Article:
If there’s one photographer synonymous with the headshot genre it’s probably Peter Hurley. In this video, Peter walks us through 5 tips that he says will help you light headshots and push your images from good to great.
When you start to break out of using only the available light and start looking towards adding your own lights, it can get quite expensive rather quickly. Whether you’re shooting stills or video, quality lighting kit is just expensive. But it doesn’t have to be.
There are ways to create fantastic lighting looks on a much lower budget using commonly available cheap lights. In this video, Brent from ShareGrid, along with ShareGrid member Casey, shows us how we can create a fantastic lighting setup for portraits or interviews for less than $100.
The three-point lighting is the basic and the best-known setup for portraits, but it’ also the bread-and-butter of interview lighting. Coming to you from Spiffy Gear, this video will show you the basics of three-point interview lighting in a clear and concise way. There’s a breakdown of the setup, and then you’ll see some small additions to the setup that make a big difference.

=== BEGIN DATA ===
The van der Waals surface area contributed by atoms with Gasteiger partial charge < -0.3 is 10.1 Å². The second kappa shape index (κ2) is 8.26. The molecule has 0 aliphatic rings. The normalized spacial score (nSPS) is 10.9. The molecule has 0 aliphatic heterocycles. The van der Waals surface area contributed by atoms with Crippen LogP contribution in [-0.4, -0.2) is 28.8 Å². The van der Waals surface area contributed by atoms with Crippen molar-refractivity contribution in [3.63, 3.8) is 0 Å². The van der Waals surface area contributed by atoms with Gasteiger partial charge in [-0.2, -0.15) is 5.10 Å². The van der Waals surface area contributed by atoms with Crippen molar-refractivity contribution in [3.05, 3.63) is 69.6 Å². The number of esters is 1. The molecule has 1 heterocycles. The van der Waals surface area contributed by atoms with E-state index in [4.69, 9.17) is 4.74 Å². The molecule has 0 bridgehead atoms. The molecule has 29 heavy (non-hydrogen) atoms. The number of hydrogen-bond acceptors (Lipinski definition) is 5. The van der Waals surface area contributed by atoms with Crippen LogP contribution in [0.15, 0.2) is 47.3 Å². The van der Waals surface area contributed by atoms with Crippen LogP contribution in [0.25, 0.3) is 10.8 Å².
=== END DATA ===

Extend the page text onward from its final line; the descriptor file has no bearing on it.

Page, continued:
Along with buying camera gear, investing in lighting can cost you a lot of money. If you’re just starting out, it can all be a bit too much for your budget to handle. Jay P. Morgan has some budget DIY solutions for creating 3-point lighting setups. He suggests four setups that you can construct yourself on the cheap. Nothing should cost you more than $150.
The basic three point lighting technique is a staple in portraits. It’s a simple and straightforward setup. It consists of a key light, a fill light and a rim light. It’s a technique anybody interested in portraits should learn. And it’s not necessarily because it looks particularly amazing, but it allows you to learn the basic principles of lighting any subject.
In this 7 minute video, Australian photographer PJ Pantelis, walks us through the three point lighting setup. He explains how each light contributes to the shot, showing them all separately, and together in various combinations. The actual lights and modifiers used aren’t important in this exercise. It’s all about learning how each light interacts with our subject’s features and each other.